When it is essential to administer any of the tetracyclines i.v., the blood concentration should not be permitted to exceed 15 Âµg/mL and, if possible, other potentially hepatotoxic drugs should be avoided. Presumably, large doses may be expected to have comparable toxicity by either the i.m. or oral route if renal or hepatic insufficiency is present.
Adverse Reactions: Gastrointestinal: anorexia, epigastric distress, nausea, vomiting, diarrhea, bulky loose stools, stomatitis, sore throat, glossitis, black hairy tongue, dysphagia, hoarseness, enterocolitis, pancreatitis, inflammatory lesions (with monilial overgrowth) in the anogenital region, including proctitis, pruritus ani and hepatic toxicity. These reactions have been caused by both the oral and parenteral administration of tetracyclines but are less frequent after parenteral use.
Skin: maculopapular and erythematous rashes. Exfoliative dermatitis has been reported but is uncommon. Onycholysis and discoloration of the nails have been reported rarely. Photosensitivity has occurred (see Precautions). Lesions occurring on the glans penis have caused balanitis.
Renal Toxicity: Rise in BUN has been reported and is apparently dose related (see Precautions). Nephrogenic diabetes insipidus.
Hepatic cholestasis has been reported rarely, and is usually associated with high dosage levels of tetracycline. Hepatic toxicity, associated with pancreatitis in some cases, has been attributed to the long-term use of doses larger than those recommended in patients with renal insufficiency or to the concomitant administration of other potentially hepatotoxic drugs. This serious reaction has occurred most often in pregnant or postpartum patients with pyelonephritis.
CNS: Pseudotumor cerebri (benign intracranial hypertension) in adults has been associated with the use of tetracyclines. The usual clinical manifestations are headache and blurred vision. Bulging fontanels have been associated with the use of tetracyclines in infants. While both of these conditions and related symptoms usually resolve soon after discontinuation of the tetracycline, the possibility for permanent sequelae exists.
Hypersensitivity Reactions: urticaria, angioneurotic edema, anaphylaxis, anaphylactoid purpura, pericarditis, exacerbation of systemic lupus erythematosus, and serum sickness-like reactions such as fever, rash, and arthralgia. When given over prolonged periods, tetracyclines have been reported to produce brownish black microscopic discoloration of thyroid glands. No abnormalities of thyroid function studies are known to occur.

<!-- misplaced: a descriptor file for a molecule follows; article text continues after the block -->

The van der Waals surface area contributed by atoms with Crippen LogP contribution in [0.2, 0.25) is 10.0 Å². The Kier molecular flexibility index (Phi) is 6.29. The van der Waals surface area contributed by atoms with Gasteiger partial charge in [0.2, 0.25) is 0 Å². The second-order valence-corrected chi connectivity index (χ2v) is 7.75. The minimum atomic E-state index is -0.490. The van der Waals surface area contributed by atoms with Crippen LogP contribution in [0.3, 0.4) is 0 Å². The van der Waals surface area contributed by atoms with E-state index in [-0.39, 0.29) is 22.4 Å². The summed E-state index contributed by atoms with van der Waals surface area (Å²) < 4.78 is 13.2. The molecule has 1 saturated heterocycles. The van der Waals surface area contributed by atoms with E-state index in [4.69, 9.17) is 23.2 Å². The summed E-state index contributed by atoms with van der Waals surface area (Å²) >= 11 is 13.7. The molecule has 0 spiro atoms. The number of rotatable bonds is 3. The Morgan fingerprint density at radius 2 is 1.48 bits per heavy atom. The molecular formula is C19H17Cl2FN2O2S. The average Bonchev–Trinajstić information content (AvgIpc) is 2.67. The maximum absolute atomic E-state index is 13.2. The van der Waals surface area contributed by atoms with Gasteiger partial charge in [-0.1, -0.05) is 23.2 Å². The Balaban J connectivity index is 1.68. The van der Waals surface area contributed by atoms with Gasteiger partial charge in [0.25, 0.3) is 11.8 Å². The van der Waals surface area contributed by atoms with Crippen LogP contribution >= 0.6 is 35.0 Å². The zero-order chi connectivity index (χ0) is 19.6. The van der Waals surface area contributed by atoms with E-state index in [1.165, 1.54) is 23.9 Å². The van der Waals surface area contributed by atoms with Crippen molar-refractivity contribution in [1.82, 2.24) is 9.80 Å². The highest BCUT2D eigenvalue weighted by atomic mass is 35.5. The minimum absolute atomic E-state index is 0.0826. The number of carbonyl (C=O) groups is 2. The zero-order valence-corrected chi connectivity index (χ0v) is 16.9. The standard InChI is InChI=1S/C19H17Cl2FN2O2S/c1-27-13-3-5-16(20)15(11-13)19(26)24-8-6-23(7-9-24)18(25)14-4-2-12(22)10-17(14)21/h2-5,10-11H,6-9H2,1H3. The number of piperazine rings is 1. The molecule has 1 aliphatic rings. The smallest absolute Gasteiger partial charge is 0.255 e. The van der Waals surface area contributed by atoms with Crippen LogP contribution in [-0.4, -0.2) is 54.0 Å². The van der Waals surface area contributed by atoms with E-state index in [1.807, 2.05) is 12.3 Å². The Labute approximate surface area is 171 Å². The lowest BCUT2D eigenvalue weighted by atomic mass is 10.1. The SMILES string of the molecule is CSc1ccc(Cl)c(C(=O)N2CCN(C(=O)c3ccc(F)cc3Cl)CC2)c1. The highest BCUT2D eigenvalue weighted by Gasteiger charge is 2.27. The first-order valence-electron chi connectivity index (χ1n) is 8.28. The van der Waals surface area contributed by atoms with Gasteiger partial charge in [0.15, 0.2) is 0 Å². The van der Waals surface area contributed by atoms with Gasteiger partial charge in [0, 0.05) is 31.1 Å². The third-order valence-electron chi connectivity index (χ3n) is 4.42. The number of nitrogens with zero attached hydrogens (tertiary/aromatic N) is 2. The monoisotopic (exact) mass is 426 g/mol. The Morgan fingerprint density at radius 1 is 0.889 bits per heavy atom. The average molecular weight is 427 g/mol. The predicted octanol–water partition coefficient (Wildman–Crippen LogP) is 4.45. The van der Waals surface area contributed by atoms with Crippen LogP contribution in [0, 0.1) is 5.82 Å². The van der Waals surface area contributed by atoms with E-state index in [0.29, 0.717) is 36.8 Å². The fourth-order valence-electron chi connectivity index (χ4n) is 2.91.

Pseudotumor cerebri (benign intracranial hypertension) in adults has been associated with the use of tetracyclines. The usual clinical manifestations are headache and blurred vision. Bulging fontanels have been associated with the use of tetracyclines in infants. While both of these conditions and related symptoms usually resolve soon after discontinuation of the tetracycline, the possibility for permanent sequelae exists.
Blood: anemia, hemolytic anemia, thrombocytopenia, thrombocytopenic purpura, neutropenia and eosinophilia have been reported.
Dosage And Administration: A daily dose of 600 mg of demeclocycline may be considered to be the equivalent of 1 000 mg of tetracycline per day.
The average daily adult dosage is 4 divided doses of 150 mg each or 2 divided doses of 300 mg each. An initial dose of 300 mg may be used in the more severe infections, but a single dose exceeding 300 mg is thought to be unnecessary.
Primary atypical pneumonia (Eaton agent): The average daily adult dosage is 900 mg administered in 3 divided doses for a period of 6 days.
Antacids, containing aluminum, calcium, or magnesium and iron salts impair absorption and should not be given to patients taking demeclocycline. Foods and some dairy products also interfere with absorption. The drug should be given 1 hour before or 2 hours after meals.
Availability And Storage: 150 mg: Each round, red, film-coated tablet, engraved “LL” and “D11”, contains: demeclocycline HCl 150 mg. Nonmedicinal ingredients: alginic acid, dye Opadry Red (coating), ethylcellulose, magnesium stearate, mineral oil light (coating), starch and sorbitol.
300 mg: Each round, red, film-coated tablet, engraved “LL” and “D12”, contains: demeclocycline HCl 300 mg. Nonmedicinal ingredients: alginic acid, ethylcellulose, magnesium stearate, starch and sorbitol. Energy: 4.2 kJ (1 kcal). Sodium- and tartrazine-free. Bottles of 100.
DECLOMYCIN® Wyeth-Ayerst Demeclocycline HCl Antibiotic